A section of the population who has made one choice about their medical care is so certain that they know what another section of the population should do, would do if they weren’t so dumb/stupid/brainwashed/immoral/selfish/insert any of the dozens of other pejoratives I’ve read, that they are totally willing to require, by law, that those people be denied access to medical care as punishment for their bad choices.
This dynamic should terrify everyone who has ever:
1) needed birth control
2) needed treatment for an STD
3) had a child they weren’t totally financially prepared for
4) had any surgery that could conceivably be called “elective”
5) had any kind of accident while engaging in anything recreational (how reckless, to go skateboarding for fun) or potentially related to unpopular activities (like protesting for an unpopular cause)
6) used any kind of drug
7) had a problem with self-harm
8) eaten junk food
9) been one pound overweight
I could go on, but you get the idea.
Do you care about anyone whose lifestyle is not popular with the elite? Do you think your uncle—the one who stepped up when your dad died and did his best by you, taught you to drive and gave you away at your wedding, but is also fifty pounds overweight and whose most likely route to an accident is falling off the ladder cleaning the chandeliers at the fundamentalist church he attends — will qualify for care in the eyes of these people?
It was sixteen months from “these right wing conspiracy theorists are actually worried about vaccine passports, ha ha” to “anyone who doesn’t want vaccine passports is a potential murderer and should be treated as such.”
How long do you think it will be from “people are who are unvaccinated should not be allowed hospital care, as it takes away resources from the vaccinated” to “families are on their own from the third child forward, as it takes resources away from people who believe in science and care about climate change” or — far more likely than any of this — some version of “equity” ?
If we get universal healthcare in the US, do you think the same people who are perfectly happy to deny care to you for refusing to get vaccinated will think your “cis het” white son should get an equal priority to his trans classmate? Are you ready for listing your “privileges” or handing over your demographic information to the state in order to determine your priority for medical care?
Holly, Holly, Holly. You’re being alarmist.
Friends, it’s already happened, starting with the vaccines.
Are you ready to expand this to appendectomies, psychotherapy, cancer treatment?
I’m not. I’ll take my chances in the system we already have, flawed as it is.
I used to believe that America was a nation that would benefit from a system of universal healthcare.
I was wrong.
I was so, so wrong.
Edited to add the below:
And here we see that not getting a COVID vaccine is being used to deny transplants. Because someone who needs a new heart and is in very fragile health should clearly have to take an experimental drug that people have adverse reactions to—that even healthy, young people get sick for days after taking—in order to deserve medical care, and death is an appropriate punishment for non-compliance.
Here a doctor in Alabama has announced a refusal to treat patients who are unvaccinated. The comments, in both cases, are enlightening. People are cheering this development, with seemingly no ability to think ahead or imagine unintended consequences.
A pregnant woman with a young child — so three people’s health and potentially two lives are affected — who is having heart problems was refused access to a cardiologist for not being vaccinated.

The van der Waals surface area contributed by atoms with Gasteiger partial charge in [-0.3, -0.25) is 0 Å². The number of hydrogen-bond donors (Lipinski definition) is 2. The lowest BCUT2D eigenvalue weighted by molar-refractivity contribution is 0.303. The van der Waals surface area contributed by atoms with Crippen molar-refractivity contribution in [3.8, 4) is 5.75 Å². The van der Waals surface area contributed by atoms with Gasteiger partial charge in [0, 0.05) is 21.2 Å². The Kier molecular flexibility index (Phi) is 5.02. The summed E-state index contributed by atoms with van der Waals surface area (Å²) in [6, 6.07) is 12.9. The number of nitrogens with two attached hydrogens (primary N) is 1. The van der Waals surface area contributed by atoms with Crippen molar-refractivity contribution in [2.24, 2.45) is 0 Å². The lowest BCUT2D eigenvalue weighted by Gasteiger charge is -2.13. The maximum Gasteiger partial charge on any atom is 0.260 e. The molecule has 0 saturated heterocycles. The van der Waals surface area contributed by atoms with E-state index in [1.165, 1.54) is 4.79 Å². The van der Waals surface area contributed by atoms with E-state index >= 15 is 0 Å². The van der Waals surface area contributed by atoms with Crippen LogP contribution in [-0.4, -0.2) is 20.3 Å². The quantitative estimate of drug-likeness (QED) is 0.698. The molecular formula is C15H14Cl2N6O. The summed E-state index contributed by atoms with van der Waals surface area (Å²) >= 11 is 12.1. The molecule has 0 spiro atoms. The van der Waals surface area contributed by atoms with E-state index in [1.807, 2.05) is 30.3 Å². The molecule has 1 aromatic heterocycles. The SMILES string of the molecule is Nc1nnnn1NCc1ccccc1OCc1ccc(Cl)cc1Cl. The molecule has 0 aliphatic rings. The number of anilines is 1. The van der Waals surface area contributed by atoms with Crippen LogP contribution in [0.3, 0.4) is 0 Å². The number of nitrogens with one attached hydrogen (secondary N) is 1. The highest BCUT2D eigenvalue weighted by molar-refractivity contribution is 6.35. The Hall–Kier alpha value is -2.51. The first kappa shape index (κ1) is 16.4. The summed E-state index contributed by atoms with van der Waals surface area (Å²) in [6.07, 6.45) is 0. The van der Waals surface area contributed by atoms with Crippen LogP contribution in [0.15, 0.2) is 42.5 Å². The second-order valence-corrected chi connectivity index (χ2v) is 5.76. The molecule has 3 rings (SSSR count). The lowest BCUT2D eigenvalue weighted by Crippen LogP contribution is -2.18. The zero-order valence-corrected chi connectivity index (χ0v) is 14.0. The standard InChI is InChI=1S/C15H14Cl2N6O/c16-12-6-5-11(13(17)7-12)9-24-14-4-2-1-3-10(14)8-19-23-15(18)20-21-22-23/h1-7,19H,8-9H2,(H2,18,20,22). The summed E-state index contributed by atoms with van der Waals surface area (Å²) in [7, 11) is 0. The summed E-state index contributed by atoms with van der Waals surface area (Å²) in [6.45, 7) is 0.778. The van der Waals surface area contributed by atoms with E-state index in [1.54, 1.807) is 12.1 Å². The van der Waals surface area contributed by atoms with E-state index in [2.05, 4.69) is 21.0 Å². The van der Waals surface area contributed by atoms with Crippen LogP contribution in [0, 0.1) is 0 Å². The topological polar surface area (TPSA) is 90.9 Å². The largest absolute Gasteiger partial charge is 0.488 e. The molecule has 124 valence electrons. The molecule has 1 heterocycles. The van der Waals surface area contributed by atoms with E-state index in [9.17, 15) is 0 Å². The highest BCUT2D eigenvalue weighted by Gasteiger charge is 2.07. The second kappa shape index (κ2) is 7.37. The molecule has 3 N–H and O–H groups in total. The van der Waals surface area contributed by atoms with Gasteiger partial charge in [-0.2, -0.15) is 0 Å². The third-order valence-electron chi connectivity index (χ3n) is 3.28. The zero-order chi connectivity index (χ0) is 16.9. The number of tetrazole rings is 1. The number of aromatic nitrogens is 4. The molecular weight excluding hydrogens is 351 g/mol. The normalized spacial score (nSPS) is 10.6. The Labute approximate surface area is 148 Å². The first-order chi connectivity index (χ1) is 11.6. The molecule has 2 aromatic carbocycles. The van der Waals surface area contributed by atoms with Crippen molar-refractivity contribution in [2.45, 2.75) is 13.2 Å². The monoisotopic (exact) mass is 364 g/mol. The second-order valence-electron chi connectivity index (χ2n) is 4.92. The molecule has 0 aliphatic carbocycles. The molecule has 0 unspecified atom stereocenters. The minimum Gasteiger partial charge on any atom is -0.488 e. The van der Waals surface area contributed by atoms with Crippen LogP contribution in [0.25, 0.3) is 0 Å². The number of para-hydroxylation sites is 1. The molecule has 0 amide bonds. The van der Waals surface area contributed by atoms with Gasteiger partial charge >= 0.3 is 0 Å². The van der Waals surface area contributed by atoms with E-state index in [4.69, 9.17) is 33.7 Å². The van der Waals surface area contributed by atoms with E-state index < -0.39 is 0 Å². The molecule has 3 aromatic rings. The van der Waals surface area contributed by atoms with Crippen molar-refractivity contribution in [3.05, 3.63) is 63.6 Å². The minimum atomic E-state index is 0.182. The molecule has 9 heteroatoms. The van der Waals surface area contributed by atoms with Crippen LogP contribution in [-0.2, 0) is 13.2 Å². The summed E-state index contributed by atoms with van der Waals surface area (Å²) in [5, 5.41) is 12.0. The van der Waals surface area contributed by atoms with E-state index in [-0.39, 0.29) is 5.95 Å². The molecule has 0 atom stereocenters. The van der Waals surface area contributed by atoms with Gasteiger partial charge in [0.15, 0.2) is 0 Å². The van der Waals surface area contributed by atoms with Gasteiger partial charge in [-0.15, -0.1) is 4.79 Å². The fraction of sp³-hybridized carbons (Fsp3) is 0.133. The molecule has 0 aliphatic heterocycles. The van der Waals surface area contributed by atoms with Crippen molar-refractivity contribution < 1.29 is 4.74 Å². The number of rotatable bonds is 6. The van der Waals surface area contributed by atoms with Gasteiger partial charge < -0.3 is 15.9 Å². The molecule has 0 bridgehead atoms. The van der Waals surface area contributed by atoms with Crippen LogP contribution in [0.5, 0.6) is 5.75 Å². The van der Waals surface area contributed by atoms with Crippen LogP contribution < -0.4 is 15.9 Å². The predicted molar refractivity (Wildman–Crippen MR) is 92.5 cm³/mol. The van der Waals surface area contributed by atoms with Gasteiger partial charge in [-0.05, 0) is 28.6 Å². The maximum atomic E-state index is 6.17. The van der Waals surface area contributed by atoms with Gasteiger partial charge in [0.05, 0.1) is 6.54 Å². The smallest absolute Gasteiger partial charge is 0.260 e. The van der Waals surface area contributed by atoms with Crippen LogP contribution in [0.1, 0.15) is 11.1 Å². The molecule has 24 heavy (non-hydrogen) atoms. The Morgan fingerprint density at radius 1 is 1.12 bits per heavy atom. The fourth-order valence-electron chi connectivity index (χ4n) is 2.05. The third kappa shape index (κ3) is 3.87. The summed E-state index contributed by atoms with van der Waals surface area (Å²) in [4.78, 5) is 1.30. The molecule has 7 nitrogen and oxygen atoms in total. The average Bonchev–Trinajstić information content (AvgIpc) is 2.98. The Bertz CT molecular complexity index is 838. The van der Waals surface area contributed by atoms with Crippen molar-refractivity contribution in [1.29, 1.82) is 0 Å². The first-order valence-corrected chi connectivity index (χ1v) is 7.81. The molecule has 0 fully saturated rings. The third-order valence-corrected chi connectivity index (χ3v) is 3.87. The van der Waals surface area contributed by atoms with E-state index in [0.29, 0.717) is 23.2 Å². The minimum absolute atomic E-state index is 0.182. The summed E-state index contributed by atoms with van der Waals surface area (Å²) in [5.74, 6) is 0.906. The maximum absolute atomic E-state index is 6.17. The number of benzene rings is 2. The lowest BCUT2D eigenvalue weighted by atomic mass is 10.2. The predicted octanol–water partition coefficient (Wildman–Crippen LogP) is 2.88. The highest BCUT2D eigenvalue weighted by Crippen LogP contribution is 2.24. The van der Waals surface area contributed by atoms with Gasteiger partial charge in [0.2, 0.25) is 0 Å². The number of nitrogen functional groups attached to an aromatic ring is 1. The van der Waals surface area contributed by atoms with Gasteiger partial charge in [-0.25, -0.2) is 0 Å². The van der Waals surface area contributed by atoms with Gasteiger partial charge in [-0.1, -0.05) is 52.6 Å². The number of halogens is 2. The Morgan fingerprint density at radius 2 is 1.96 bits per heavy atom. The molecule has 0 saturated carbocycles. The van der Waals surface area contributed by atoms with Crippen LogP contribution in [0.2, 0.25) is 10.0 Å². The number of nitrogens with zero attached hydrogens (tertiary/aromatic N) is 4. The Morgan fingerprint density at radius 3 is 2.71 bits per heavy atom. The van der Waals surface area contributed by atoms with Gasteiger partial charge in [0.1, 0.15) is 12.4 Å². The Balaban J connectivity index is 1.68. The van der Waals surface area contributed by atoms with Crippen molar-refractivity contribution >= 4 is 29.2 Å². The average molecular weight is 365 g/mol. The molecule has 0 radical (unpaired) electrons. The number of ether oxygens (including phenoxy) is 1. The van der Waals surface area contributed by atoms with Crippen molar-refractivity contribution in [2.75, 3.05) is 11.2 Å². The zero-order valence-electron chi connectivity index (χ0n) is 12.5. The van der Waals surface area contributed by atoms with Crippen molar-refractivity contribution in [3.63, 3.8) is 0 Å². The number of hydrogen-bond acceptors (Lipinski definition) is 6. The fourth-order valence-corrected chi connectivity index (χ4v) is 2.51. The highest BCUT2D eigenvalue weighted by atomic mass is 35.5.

Is there any better way to save lives than to turn people with heart problems away from doctors for being hesitant about taking drugs authorized only under emergency use conditions and for which no long-term data exists?
The door has now been opened for medical care to be denied on the basis of personal choices that are politically unpalatable. It may be impossible to overstate the importance of this, and it’s going to come back to bite the Left. It may be illegal to discriminate against people for being gay or trans, but will it be illegal to discriminate against people for engaging in same-sex sexual activity, or for living as the opposite sex? There is a difference between being female (a protected class) and having an abortion, or being sexually active outside of marriage.
Contrariwise, can we expect Leftist doctors to start demanding patients “do the work” and demonstrate their “anti-racism” in order to remain patients? Is there about to be a market in digestible summaries and soundbites of Robin DiAngelo and Ibram X. Kendi in order to pass muster to keep one’s medical care? Likewise, there’s no protected status for having more kids than the climate change alarmists want you to have, having too large of a carbon footprint, etc.
Are you ready for doctors to refuse to treat people based on their criminal records, voting, party membership, or church attendance/lack thereof?
Are you ready for doctors to demand to see your social media history and check out your podcast subscriptions? No?
It’ll never get that far, you say? What is the limiting principle, then? Clearly it’s not bodily autonomy — “my body, my choice” is over.
Now that doctors can announce—with applause from the Left!—a refusal to treat people with whose choices they disagree, there is no limit.
Social credit scores are coming fast, but the Left overestimates how palatable their views are to the average American. This is going to come back to bite them so hard.
Trump was always a symptom, a reaction to certain types of Leftist overreach. The door is open for someone who will make Donald J. Trump look like George W. Bush, and the Left has earned it.
Maybe there will be a smaller backlash to this creepy, authoritarian trend, and maybe it’ll be soon enough to salvage things, and maybe it won’t. I hope it is soon, as the direction right now is profoundly terrifying.
Bodily autonomy and the right of the individual to her own conscience are now secondary to the will of the mob, who demand that others get vaccinated regardless of their personal circumstances, risk level, or choices. They are perfectly happy to see dissenters dead, and the irony of doing this “to save lives” is stunning.
I used to think that fear of death panels was hyperbolic. I don’t, anymore.